Skip navigation
B. Cracking The Human Genome Riddle

Narrator: This is Science Today. Researchers are working around the clock to meet the U.S. Department of Energy's 2003 deadline to map the entire human genome. Treavor Hawkins, is the sequencing director of the Joint Genome Institute, a DOE and University of California-managed facility that's a key contributor to this global effort. Using state-of-the-art equipment, Hawkins says they're focusing on three human chromosomes in particular, each containing up to fifteen thousand genes - many of which are related to countless diseases, including many cancers.

Hawkins: It's an extremely exciting project - it is a project that will define biology for the next century. Without it, not only would we not know the hundred thousand genes in the human genome, but the majority of therapies, the majority of drugs now, are coming from understanding how genes and proteins work.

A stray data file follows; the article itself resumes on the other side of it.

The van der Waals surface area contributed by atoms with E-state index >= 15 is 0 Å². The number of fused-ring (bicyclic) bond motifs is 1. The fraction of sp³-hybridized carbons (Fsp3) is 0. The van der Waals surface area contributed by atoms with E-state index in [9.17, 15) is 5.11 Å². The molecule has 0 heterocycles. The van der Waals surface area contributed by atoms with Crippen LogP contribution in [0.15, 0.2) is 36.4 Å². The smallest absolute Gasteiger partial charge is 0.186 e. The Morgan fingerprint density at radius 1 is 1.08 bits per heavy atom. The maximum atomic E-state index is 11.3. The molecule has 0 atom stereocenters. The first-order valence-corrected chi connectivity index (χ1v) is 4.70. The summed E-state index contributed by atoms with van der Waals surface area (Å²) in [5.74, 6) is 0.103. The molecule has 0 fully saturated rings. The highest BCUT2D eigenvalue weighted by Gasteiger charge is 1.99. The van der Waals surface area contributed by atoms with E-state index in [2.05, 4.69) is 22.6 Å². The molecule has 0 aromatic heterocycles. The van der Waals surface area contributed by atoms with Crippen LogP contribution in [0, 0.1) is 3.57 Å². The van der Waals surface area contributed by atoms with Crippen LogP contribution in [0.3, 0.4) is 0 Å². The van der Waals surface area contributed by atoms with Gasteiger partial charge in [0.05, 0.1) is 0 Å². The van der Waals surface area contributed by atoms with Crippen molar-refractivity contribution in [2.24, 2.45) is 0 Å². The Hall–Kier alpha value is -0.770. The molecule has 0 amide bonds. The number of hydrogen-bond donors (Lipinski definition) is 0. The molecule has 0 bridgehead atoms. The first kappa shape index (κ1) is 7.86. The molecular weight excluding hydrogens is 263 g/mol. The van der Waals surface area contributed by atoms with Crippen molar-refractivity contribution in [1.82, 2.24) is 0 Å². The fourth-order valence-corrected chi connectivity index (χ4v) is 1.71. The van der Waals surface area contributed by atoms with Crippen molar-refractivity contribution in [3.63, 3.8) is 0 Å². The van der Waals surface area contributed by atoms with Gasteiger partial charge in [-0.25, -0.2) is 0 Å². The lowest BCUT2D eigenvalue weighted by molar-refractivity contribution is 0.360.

Narrator: But Hawkins says even when they do crack this massive genetic riddle, it'll still take many years to come up with new drug therapies.

Hawkins: The good news is this is pushing forward the date when that drug will be available - I mean, countless years.

Narrator: For Science Today, I'm Larissa Branin.